This issue of birthright citizenship, again, brings up the importance of appointing conservative justices. That result is because the U.S. Supreme Court determined that that right exists, notwithstanding language in the Constitution.

    Is it remarkable that Pawlenty (pictured) supports appointing conservative justices to the Supreme Court?  Of course not.  But it is truly astonishing for a candidate for President of the United States to speak with such ignorance of the words of the Constitution.  After all, the Constitution itself, in Article II, section 1, requires the President to swear or affirm that he or she will “preserve, protect and defend the Constitution of the United States.”  That’s pretty hard to do if you don’t know what the Constitution says. 

    The Constitution’s 14th Amendmentprovides that “[a]ll persons born or naturalized in the United States and subject to the jurisdiction thereof, are citizens of the United States and of the State wherein they reside.”  This language plainly lays out a constitutional rule of citizenship at birth.  No question. 

    Pawlenty’s claim that “the U.S. Supreme Court determined that [the right to citizenship at birth] exists, notwithstanding language in the Constitution,” is thus totally mind-boggling given that the Constitution spells out such a right.  But let’s give Pawlenty the benefit of the doubt and assume that he intended to make a narrower point: that activist judges somehow made up the rule that constitutional citizenship attaches at birth for children born on U.S. soil to non-citizens.  Such a claim would be flat wrong as well.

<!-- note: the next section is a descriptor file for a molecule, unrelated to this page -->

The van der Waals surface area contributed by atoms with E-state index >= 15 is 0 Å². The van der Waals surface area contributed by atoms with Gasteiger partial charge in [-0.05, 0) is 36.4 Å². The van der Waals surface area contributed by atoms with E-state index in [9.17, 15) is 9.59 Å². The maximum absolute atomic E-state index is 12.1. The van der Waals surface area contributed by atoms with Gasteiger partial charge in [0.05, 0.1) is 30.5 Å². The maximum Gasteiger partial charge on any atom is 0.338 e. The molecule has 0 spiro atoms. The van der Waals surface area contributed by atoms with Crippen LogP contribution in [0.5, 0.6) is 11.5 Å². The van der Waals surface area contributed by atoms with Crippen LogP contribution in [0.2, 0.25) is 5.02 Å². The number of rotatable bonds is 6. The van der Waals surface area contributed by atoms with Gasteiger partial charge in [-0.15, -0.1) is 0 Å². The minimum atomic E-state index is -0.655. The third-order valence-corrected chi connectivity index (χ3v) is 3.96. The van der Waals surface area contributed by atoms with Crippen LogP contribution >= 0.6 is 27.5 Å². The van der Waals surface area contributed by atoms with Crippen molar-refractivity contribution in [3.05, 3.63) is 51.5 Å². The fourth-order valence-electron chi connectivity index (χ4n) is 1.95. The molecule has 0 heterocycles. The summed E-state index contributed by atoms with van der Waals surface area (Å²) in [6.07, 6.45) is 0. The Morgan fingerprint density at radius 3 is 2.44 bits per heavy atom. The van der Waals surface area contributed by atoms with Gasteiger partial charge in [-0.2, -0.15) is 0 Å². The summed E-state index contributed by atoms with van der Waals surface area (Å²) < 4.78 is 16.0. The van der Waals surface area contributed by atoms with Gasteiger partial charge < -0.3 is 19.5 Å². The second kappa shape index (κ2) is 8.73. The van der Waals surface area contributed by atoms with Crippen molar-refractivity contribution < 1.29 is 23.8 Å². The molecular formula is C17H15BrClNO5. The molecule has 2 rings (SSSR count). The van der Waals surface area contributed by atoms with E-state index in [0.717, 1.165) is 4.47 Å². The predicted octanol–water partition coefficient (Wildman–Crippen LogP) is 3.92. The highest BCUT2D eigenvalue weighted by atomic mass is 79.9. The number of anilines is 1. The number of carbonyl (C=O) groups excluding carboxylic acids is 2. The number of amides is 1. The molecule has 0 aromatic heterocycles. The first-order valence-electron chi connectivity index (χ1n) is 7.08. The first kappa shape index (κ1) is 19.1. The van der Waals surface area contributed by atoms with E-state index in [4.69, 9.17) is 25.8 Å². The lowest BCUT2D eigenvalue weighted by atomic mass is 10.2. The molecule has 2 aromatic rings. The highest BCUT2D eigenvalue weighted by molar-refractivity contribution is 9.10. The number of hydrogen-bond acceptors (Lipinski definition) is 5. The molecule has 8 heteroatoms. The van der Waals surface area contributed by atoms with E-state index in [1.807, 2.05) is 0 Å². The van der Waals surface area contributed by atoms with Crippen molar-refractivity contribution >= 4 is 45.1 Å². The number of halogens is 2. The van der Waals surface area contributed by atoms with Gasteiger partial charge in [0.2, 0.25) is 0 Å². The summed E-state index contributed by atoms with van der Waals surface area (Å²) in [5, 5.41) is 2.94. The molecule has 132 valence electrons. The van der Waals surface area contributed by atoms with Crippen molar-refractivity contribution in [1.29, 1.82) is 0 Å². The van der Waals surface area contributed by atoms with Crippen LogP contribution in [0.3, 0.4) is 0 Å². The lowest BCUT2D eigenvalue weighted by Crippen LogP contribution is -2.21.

In fact, one thing that is striking when you compare the debate over birthright citizenship today with the debates in Congress in 1866 over the 14th Amendment’s Citizenship Clause is that, in 1866, both the proponents and opponents of the Citizenship Clause agreed that the Clause recognizes and protects birthright citizenship for the children—including children of aliens—born on U.S. soil.  (It should be noted, however, that birthright citizenship today is not necessarily a partisan issue.  Many prominent conservatives, from Linda Chavez to Lou Dobbs, recognize that the Constitution provides citizenship at birth for children born on U.S. soil, including children born to undocumented immigrant parents.)